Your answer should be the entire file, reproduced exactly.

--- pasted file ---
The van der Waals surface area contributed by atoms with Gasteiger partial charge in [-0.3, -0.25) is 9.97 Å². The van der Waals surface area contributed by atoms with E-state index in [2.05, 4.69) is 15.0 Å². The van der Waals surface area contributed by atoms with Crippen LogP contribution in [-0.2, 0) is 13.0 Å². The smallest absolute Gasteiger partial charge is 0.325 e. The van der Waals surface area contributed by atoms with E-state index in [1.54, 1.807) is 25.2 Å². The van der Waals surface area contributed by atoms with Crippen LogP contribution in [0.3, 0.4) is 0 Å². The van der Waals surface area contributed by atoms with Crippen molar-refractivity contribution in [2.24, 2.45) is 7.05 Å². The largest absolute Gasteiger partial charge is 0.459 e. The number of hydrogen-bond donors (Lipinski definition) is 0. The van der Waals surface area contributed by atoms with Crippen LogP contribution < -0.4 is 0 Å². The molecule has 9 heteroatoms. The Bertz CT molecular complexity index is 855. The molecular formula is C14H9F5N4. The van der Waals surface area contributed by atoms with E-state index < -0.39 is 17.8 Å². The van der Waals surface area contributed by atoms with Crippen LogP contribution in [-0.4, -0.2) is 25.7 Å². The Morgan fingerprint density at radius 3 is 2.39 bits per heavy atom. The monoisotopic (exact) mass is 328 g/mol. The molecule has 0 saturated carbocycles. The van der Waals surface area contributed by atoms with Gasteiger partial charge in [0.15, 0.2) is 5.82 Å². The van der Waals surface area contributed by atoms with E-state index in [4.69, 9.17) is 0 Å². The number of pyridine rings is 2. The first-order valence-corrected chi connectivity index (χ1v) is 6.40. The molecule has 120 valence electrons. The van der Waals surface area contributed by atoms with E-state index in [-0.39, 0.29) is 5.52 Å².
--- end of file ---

The van der Waals surface area contributed by atoms with Gasteiger partial charge in [-0.3, -0.25) is 9.97 Å². The van der Waals surface area contributed by atoms with E-state index in [2.05, 4.69) is 15.0 Å². The van der Waals surface area contributed by atoms with Crippen LogP contribution in [-0.2, 0) is 13.0 Å². The smallest absolute Gasteiger partial charge is 0.325 e. The van der Waals surface area contributed by atoms with E-state index in [1.54, 1.807) is 25.2 Å². The van der Waals surface area contributed by atoms with Crippen LogP contribution in [0.3, 0.4) is 0 Å². The van der Waals surface area contributed by atoms with Crippen molar-refractivity contribution in [2.24, 2.45) is 7.05 Å². The largest absolute Gasteiger partial charge is 0.459 e. The number of hydrogen-bond donors (Lipinski definition) is 0. The van der Waals surface area contributed by atoms with Crippen LogP contribution < -0.4 is 0 Å². The molecule has 9 heteroatoms. The Bertz CT molecular complexity index is 855. The molecular formula is C14H9F5N4. The van der Waals surface area contributed by atoms with E-state index < -0.39 is 17.8 Å². The van der Waals surface area contributed by atoms with Crippen LogP contribution in [-0.4, -0.2) is 25.7 Å². The Morgan fingerprint density at radius 3 is 2.39 bits per heavy atom. The monoisotopic (exact) mass is 328 g/mol. The molecule has 0 saturated carbocycles. The van der Waals surface area contributed by atoms with Gasteiger partial charge in [0.15, 0.2) is 5.82 Å². The van der Waals surface area contributed by atoms with E-state index in [4.69, 9.17) is 0 Å². The number of pyridine rings is 2. The first-order valence-corrected chi connectivity index (χ1v) is 6.40. The molecule has 120 valence electrons. The van der Waals surface area contributed by atoms with E-state index in [-0.39, 0.29) is 5.52 Å².